Thank AMD For The Best Video Game Hair Ever

Video game hair, generally speaking, looks awful. It really does. But computer giant AMD is changing all that with some fancy new hair tech. Oh yes, hair tech.

As AMD points out, making realistic hair is really, really hard. You need a bunch of maths and calculations to make it happen in a natural and realistic way in real time. It's way easier to put characters in helmets or make them bald — hence all the bald space marines.

But AMD, working with Tomb Raider developer Crystal Dynamics, are changing that with, and I quote, "the world's first real-time hair rendering technology in a playable game." The name of this tech? TressFX Hair.

The tech allow Lara's hair to respond to things like weather (getting wet and matted down in rain) as well as wind and light, causing thousands of hair strains to flutter or reflect light.

Be sure to read Kotaku's review of Tomb Raider.

TressFX [Official Site via Doope]


    So not only does Tomb Raider need to combat Palisides impaling her neck she needs to also worry about matty hair?

    Jokes aside, I'm very excited for this game =)

    Looks interesting. Will be nice if it runs on non AMD cards, given it's a Direct Compute function, though I probably shouldn't hold my breath.

      I wonder also if we can expect this to be on the next gen consoles as well, since both are using AMD hardware.

    That's actually really cool. Though I'm curious, does that mean some versions of the game have the 'standard hair,' or is the standard hair just before they applied this to every version of the game? I can't find anything in the link provided anything other than,

    "Through painstaking collaboration between software developers at AMD and Crystal Dynamics, Tomb Raider proudly features the world’s first real-time hair rendering technology in a playable game."

    Either way, I often find myself contemplating hair in games, and how tough it would be to make it look better, so colour me impressed.

      nVidia had Physx, AMD has... Tech Hair... Think ill stick with Physx

        I've owned far more NVIDIA graphics cards than AMD graphics cards, and I currently own a GTX670 ... but I'm not fooled into believing that Physx is no less gimmicky than 3D, whose performance compromise does not justify having fake, jelly looking blood, or water that looks like T-1000 trying to reassemble itself after being blown to pieces. The technology is not cracked up to what it's made to be. It actually kinda sucks if you ask me.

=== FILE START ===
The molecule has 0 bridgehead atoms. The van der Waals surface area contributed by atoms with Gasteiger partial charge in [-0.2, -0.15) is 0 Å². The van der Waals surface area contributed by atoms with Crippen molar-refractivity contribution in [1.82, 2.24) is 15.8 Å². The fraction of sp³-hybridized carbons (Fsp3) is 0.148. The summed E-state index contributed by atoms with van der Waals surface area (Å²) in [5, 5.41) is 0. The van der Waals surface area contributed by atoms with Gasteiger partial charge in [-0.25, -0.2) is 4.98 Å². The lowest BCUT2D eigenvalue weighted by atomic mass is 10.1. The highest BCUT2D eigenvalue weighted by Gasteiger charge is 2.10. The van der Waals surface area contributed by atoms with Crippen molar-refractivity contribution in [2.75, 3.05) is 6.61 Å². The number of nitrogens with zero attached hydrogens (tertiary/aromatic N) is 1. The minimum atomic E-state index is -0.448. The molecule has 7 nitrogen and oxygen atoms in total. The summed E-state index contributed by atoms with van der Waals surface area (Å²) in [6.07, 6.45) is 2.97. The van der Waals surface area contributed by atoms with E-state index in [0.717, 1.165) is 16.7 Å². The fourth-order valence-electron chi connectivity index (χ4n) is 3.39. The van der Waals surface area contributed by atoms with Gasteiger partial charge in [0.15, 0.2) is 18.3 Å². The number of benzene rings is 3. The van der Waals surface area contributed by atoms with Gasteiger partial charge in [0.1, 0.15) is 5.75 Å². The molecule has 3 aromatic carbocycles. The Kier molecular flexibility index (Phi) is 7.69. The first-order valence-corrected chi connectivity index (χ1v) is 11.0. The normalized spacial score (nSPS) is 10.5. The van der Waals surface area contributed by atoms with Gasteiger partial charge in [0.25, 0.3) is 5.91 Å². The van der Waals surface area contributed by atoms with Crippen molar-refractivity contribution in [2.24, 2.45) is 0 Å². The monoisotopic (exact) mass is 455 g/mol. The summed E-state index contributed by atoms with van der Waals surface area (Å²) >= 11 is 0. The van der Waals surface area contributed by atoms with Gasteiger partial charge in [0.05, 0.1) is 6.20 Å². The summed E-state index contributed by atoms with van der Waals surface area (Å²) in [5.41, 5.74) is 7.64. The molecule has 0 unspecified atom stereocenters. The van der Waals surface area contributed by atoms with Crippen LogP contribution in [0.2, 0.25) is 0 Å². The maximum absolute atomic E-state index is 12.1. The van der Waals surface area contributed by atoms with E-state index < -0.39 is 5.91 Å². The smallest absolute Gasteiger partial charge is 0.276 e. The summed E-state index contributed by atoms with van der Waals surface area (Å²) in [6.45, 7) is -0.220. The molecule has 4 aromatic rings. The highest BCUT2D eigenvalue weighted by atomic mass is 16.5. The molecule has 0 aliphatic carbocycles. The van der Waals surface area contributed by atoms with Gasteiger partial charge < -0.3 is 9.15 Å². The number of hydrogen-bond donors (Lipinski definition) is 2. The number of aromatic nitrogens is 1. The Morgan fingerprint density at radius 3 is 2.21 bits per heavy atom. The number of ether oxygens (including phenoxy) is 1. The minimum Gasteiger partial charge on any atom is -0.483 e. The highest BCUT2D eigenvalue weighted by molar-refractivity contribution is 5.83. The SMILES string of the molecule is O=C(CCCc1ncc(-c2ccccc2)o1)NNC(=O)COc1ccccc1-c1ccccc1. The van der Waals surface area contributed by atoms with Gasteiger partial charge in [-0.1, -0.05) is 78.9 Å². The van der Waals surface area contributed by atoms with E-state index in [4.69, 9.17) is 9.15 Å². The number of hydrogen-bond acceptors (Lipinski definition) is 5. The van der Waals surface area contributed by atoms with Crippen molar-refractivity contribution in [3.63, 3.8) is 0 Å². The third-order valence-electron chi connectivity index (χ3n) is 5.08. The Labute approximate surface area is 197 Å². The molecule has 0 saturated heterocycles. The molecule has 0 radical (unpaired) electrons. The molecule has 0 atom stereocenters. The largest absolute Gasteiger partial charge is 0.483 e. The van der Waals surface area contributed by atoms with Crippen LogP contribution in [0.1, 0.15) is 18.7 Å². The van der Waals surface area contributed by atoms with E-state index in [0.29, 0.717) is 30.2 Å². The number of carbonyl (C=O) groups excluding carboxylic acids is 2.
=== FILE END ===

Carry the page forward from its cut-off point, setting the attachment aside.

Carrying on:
I've also owned far more Nvidia cards than AMD alternatives and also own a GTX670, but I very much disagree with you and prefer my games with PhysX and whenever I can bothered: I hook up my PC to my TV for 3D gaming.

          It's great tech, but people just tend not to use it due to the inconsistency of availability in media or refusal to let go consumption habits.

        Both brands have hardware accelerated physics. Nvidia has their own proprietary brand of it. and they spell it wrong [Physx], so people, such as yourself fall for it. Havok Physics is the more open standard and runs on both AMD and Nvidia.
        Surprising amount of people do not know this fact, because nVidia Physx, physics gets advertised by nVidia a lot.

        Last edited 27/02/13 2:44 pm

          Actually, Havok is done by the CPU, and the CPU can't generated as high fidelity physics as what a GPU can. Something to do with how the processing is done in a GPU compared to a CPU.